Life is made of more tragedies than comedies due to circumstance, point of view, or environment. Children are often fed stories to help them learn lessons that parents hope they never have to use when they grow up. Some of these are fairy tales and fables, but they also include true stories of friends that have found themselves up Shit’s Creek without a paddle. Tragédie, on view now at Beep Beep Gallery, is a dual exhibition between Louis LaPierre and Sanithna Phansavanh who chose to weave together their definitions of tragedy. Absolute knockouts from the show were LaPierre’s portraits of people that he encountered growing up and Phansavanh’s tragic characters interpreted through his formal drawing and painting skills.
Mark Basehore, co-owner of Beep Beep, took a throwback salon-style approach by filling a gallery wall with both artists’ works. The presentation makes the pieces read in one fluid manner. Having skips of wall space in between would’ve made me bored very quickly, but instead smaller paintings become accents and punctuations to the larger paintings.
As quoted from their statement, the two artists “have exchanged knights in shining armor for Apocalyptic horsemen, fair princess-maidens for damaged harlots, and magical kingdoms for flooded cities.” Word! I can agree with that ugly historical turn, because there aren’t any real heroes anymore. I would have never made a decent damsel in distress.
Phansavanh’s skills for drawing the human figure are mesmerizing. Katrina and the Crescent City, a nod to the atrocious Hurricane Katrina disaster, seduced me and drew me into the portrait. It is captivating because of layered color washes of blacks and blues emphasizing the partially covered portrait in the middle, what appears to be a woman whose dead body is floating in murky, bacteria-infested waters. In an instant the painting took me back to a time spent in New Orleans’s Lower Ninth Ward shooting for the New York Times. Til’ this day, I cannot delete the scent of mildew and death from my brain.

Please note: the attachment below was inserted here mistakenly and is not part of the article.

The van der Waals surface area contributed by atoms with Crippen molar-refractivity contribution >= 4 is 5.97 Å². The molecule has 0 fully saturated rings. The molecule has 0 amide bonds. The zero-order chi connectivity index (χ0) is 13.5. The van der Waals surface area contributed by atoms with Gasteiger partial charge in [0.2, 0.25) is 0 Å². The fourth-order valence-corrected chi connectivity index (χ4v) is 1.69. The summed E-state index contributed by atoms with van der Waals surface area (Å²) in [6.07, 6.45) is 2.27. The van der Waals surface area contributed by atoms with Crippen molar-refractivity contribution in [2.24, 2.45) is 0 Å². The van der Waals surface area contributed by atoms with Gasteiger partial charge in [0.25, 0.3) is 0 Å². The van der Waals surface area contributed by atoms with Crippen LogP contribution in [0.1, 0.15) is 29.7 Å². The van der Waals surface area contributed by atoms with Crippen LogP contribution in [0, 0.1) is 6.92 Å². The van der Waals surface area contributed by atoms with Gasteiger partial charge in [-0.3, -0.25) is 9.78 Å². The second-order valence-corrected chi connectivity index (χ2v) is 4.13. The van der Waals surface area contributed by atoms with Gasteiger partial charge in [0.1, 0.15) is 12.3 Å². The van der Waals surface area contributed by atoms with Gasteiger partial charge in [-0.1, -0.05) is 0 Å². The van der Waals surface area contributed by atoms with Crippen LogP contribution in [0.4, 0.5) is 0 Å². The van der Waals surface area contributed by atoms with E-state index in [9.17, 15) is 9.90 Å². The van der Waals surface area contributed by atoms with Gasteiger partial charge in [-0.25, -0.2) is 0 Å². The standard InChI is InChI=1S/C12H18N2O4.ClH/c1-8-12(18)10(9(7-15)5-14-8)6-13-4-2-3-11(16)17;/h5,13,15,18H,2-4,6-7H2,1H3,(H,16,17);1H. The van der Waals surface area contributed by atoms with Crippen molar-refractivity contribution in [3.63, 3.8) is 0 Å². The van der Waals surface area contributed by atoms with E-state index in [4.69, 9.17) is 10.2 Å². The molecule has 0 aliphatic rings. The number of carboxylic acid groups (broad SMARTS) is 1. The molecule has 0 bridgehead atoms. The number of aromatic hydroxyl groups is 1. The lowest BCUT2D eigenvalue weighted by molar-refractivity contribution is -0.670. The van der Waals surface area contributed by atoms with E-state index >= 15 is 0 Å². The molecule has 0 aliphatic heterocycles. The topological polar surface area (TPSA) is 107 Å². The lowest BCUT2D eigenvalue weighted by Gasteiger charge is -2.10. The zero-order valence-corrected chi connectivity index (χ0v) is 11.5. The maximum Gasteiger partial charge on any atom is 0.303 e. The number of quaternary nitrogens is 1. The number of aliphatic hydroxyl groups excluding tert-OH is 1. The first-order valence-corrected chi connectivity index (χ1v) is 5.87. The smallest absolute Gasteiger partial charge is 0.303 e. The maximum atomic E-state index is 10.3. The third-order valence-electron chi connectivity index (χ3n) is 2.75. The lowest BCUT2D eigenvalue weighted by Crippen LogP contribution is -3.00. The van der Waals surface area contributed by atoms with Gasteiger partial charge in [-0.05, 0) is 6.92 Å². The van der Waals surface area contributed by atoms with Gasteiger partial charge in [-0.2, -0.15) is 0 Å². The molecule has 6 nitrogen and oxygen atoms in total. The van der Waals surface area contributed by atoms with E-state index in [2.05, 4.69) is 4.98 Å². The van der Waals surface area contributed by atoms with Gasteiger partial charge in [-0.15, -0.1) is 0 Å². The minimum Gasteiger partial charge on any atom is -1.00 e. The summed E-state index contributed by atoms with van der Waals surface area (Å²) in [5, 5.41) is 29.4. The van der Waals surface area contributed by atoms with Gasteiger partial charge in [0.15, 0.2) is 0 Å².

Without knowing, Phansavanh gave me a sense of comfort and understanding as I viewed other works such as Joan of Arc and Towers of the Magic Kingdom, Pillars of Babylon. Some of history’s most tragic characters are women and goddesses from Western European cultures. Joan of Arc was a woman who believed she was chosen by God to lead France to victory during the Hundred Years’ War. As a result of her power, she was burned at the stake at the age of 19. It wasn’t until later that she was regarded as a martyr. Phansavanh’s portrait for the show is a partial profile with an elongated neck engulfed in oranges, reds, yellows, and blues as expressionistic references to fire. Lines within the piece are fluid, curved, and jagged and remind me of the violence committed to Joan of Arc by the English after the war.
In Greek mythology, the early Earth goddess, Gaia, was later overshadowed by the male, all- powerful Zeus, who then was transformed into an all-knowing omnipotent Father in Christianity. Phansavanh captured his vision of Gaia in the form of a side-profile portrait of a woman with long, lush flowing hair. As your eyes travel down her neck, there’s this awkward short black line that severs her head from the rest of her body. How fitting for someone who was once worshiped but, at the hand of man, has been almost erased from history.